This opinion will be unpublished and

may not be cited except as provided by

Minn. Stat. § 480A.08, subd. 3 (2004).








Jean M. Duran,





Southwest Hearing Aid Center, Inc.,



Department of Employment and Economic Development,




Filed June 6, 2006


Randall, Judge


Department of Employment and Economic Development

File No. 921405



Jean M. Duran, 810 Johnson Avenue, Worthington, MN 56187 (pro se relator)


Dawn M. Knutson, Martin & Squires, P.A., 444 Cedar Street, Suite 2050, St. Paul, MN 55101 (for respondent Southwest Hearing Aid Center)


Linda A. Holmes, Department of Employment and Economic Development, 332 Minnesota Street, Suite E200, St. Paul, MN 55101-1351 (for respondent Department)



            Considered and decided by Lansing, Presiding Judge; Randall, Judge; and Willis, Judge.

U N P U B L I S H E D   O P I N I O N


Relator Jean M. Duran challenges the decision of the unemployment-law judge (ULJ) that she is disqualified from receiving benefits because she quit her employment without a good reason caused by the employer.  We affirm. 


Relator worked as a sales person and office manager for respondent Southwest Hearing Aid Center, Inc. from March 2000 until she quit on May 3, 2005.  Southwest had a main office in Willmar and satellite offices elsewhere.  Relator worked primarily at the Willmar office with two co-workers and the president and owner, Glad Henning. Mr. Henning, co-owner, secretary, and treasurer, did not have regular office hours, but had a presence, primarily as the accountant.  Mrs. Henning had a regular presence in the Willmar office but often was out at the satellites.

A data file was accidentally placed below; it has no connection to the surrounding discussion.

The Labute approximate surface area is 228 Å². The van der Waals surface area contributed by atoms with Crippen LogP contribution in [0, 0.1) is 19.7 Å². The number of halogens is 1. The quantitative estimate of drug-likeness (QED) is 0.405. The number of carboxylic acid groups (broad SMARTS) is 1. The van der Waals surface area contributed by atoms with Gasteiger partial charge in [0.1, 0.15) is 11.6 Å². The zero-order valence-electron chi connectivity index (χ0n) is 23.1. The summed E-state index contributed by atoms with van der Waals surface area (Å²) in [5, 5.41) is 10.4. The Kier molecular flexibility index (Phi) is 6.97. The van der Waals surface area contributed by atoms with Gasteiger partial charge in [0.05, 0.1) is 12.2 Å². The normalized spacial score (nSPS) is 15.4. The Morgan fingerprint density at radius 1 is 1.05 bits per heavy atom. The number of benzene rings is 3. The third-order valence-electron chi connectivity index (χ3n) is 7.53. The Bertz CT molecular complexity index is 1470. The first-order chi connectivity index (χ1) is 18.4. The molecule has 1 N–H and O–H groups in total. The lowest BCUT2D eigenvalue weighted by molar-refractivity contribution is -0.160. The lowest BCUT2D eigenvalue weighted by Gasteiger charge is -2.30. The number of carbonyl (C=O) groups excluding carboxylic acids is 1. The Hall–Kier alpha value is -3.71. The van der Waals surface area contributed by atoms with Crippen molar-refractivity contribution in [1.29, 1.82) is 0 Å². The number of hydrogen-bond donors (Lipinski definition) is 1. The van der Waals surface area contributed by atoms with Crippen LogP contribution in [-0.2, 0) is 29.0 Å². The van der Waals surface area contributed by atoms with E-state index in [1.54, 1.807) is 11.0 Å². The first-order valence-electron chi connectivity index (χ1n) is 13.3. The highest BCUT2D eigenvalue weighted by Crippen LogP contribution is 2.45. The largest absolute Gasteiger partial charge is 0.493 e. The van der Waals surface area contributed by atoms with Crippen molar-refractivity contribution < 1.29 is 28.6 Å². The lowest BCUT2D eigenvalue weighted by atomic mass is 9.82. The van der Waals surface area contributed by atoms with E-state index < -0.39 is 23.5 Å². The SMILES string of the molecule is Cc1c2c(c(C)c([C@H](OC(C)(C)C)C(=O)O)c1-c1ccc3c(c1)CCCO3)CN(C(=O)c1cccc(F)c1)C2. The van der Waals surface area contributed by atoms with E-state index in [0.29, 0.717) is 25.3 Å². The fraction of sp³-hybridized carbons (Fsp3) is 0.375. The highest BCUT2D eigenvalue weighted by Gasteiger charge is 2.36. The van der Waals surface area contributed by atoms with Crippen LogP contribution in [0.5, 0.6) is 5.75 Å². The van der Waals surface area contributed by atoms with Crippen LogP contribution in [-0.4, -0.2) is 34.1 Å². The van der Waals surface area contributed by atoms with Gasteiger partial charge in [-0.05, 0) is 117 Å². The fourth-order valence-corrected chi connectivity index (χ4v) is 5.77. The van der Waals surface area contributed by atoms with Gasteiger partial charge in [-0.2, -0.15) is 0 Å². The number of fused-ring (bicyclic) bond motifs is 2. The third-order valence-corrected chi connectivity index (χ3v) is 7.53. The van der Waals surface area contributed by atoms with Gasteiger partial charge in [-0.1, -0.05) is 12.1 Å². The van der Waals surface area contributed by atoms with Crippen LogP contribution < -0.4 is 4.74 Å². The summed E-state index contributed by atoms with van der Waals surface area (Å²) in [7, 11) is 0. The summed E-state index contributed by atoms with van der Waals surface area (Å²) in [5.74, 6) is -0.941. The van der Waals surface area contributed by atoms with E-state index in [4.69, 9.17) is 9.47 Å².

Relator testified that Southwest was a good employer and that she was happy with her initial four and one-half years of employment.  In 2004 Southwest encouraged relator to pursue her own hearing-aid licensing so that she could take on more responsibility.  Mrs. Henning testified that she thought relator could become her partner and by August 2004, relator was considered a trainee working under Mrs. Henning. 

In early 2005, relator became frustrated with her working conditions at Southwest.  She felt that Mrs. Henning routinely became emotional, yelled, made offensive comments, singled out and attacked relator, and generally created an uncomfortable atmosphere in the office.  At the hearing, relator described certain incidents, primarily over the last three months of her employment, that she felt demonstrated “an intolerable working environment.” 

Relator testified that in late January 2005, Mrs. Henning became upset with her after she submitted payroll requests, some of which included overtime pay for a co-worker.  Mrs. Henning questioned relator as to the justification of the overtime pay and announced to the staff that she was having a bad day and consequently everyone else in the office would also have a bad day.  Relator felt that such a comment was sarcastic and directed at her in an inappropriate, loud, and outraged tone of voice. 

In February 2005, relator made arrangements to transport two clients to a hearing-aid service center.  When confronted by Mrs. Henning, relator explained her good intentions and apologized for failing to notify or get approval from Mrs. Henning.   

In March 2005, Mrs. Henning confronted a co-worker regarding some paperwork.  The discussion became loud and emotional, especially when another worker interjected on behalf of the co-worker.  Eventually, Mrs. Henning asked relator for her opinion, but relator did not feel that she could be candid.